Gymnema Sylvestre traditionally nick named as a destroyer of sugar; it supports the pancreas for insulin production. Thus, it is beneficial for both diabetes (type 1 & 2).
What is Gymnema (Gymnema Sylvestre)?
Gymnema (Gymnema Sylvestre) is native to the tropical forests of central and southern India. Nearly for two millennia, Indians using it as a natural diabetes treatment, they nicknamed it as a destroyer of sugar. Additionally, it reduces the taste of sugar, thus you can use it for fighting sugar cravings..
Gymnema commonly known as Meshashringi or Gurmar, means "sugar destroyer," because it masks the body's sense of taste to sugar. It supports the pancreas in insulin production in type 2 diabetes. It improves the ability of insulin in lowering glucose level in both type 1 and type 2 diabetes. Additionally, it decreases cravings for sweet. This is a substitute for oral blood-sugar-lowering drugs in type 2 diabetes.
Other common names for gymnema are Gokhru (Unani), Gurmar (Hindi), Meshashringi (Sanskrit), Sirukurinjan (Tamil), Vishani (Sanskrit).
Gymnema lower sugar level
The hypoglycemic action of gymnema leaves is slow in nature; instead, the prescribed hypoglycemic drugs have the rapid effect. It raises insulin production by regeneration of the pancreas cells. It improves glucose uptake by the cells by increasing the activity of the glucose utilizing enzymes, and stops adrenaline from stimulating the liver to produce extra glucose, thereby controlling blood-sugar levels.
Gymnema leaves can additionally useful in lowering serum cholesterol and triglycerides. It also reduces the taste of sugar and craving for sweets. The leaf extracts contain gymnemic acid, which inhibits hyperglycemia and acts as a cardiovascular stimulant.
Medicinal uses of Gymnema
Therapeutic benefits of Gymnema Sylvestre are:
- It has been in use for thousands of years as an herbal treatment for diabetes. It can block the absorption of glucose from the intestines and helps to reduce cravings for sugar. It has also suggested for herbal weight loss applications. Chewing the leaves, or taking it in capsule form, can alter the taste of sugar and reduce the sweetness.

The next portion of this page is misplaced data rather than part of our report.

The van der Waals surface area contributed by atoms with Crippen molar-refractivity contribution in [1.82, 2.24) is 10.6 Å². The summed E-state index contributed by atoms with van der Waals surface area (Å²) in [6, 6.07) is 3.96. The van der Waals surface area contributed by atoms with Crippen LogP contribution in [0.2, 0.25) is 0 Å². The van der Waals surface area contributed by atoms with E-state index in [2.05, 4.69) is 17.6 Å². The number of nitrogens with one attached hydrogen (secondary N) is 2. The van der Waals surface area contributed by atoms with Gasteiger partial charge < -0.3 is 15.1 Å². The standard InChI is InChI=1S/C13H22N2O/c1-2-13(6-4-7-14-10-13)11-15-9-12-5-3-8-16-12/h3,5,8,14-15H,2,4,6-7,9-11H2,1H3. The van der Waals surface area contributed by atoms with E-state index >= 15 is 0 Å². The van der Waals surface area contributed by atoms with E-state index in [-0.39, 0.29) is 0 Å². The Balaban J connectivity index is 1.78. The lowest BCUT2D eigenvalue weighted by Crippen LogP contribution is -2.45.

- It reduces fat storage from carbohydrates and increases the amount burned for energy. This leads to a reduction in fat stores and increase in energy available.
- It may reduce the amount of triglycerides and LDL (bad cholesterol) in the bloodstream, thus risk towards cardiac problems in reduced.
- It has slight diuretic effect, useful to treat water retention and may help lower blood pressure.
- It is useful to treat stomach ailments, constipation, and liver disease.
- Rheumatoid arthritis and gout have also been treating effectively.
- It also has antibacterial and antiviral properties in liquid applications.
General suggested dosage is 400 to 600 mg daily of an extract standardized to contain 24% gymnemic acid. Dose: 500mg/ml or 30 drops (tincture). Otherwise, you can take as an infusion of dried leaf of 6 to 10 grams per day.
Gymnema is commercially available as dried leaves, leaf tea bags, dip tea bags, powder, extracts, tablets and capsules.
How do you take Gymnema?
Gymnema sylvestre is very much better in taste difficult to consume so you can boil leafs along with green tea and filter it. If needed, sweetened it with stevia and flavored it with any herbals such as cardamom. Have a very nice cup of medicinal tea that lower blood-glucose.
Bioactive constituents of Gymnema
Bioactive constituents of Gymnema sylvestris are oleanane type of triterpenoid saponins called gymnemic acids. Gymnemic acid contains several acylated tigloyl, methylbutyroyl derivatives of deacylgymnemic acid (DAGA) which is 3-O-glucuronide of gymnemagenin (3, 16, 21, 22, 23, 28-hexahydroxy-olean-12-ene) 2. The individual gymnemic acids (saponins) include gymnemic acids, I-VII, gymnemosides A-F, and gymnemasaponins. Gymnemic acids have antidiabetic, antisweetener, and anti-inflammatory activities.
Possible side effects of Gymnema
When taking an appropriate dosage, gymnema is safe, although extensive studies have not performed. One obvious risk is that if gymnema is successful, it may lower blood-sugar levels too far, causing a dangerous hypoglycemic reaction. For this reason, medical supervision (with frequent blood glucose monitoring) is essential.
Gymnema scientific evidence in diabetes control
A study titled “Gymnema sylvestre for diabetes mellitus” conducted by J Altern Complement Med. 2007;13(9):977-983. This study result shows that gymnema targets several of the etiological factors connected with diabetes. This includes chronic inflammation, obesity, enzymatic defects, and pancreatic β-cell function. There is no single oral hypoglycemic drug presently exerts such a diverse range of effects. Gymnema may be useful in the management of diabetes and the prevention of associated pathological changes, says the author.
A study titled “Gymnema sylvestre: A Memoir” conducted by Kanetkar P, Singhal R, Kamat M. published in J Clin Biochem Nutr. 2007 Sep;41(2):77-81. This study result show, the active compound of the plant is a group of acids termed as gymnemic acids. It has observed that there could be a possible link between obesity, Gymnemic acids, and diabetes. This review will try to put forth an overall idea of the plant as well as present a molecular perspective linking the medicine to the most common metabolic disorders.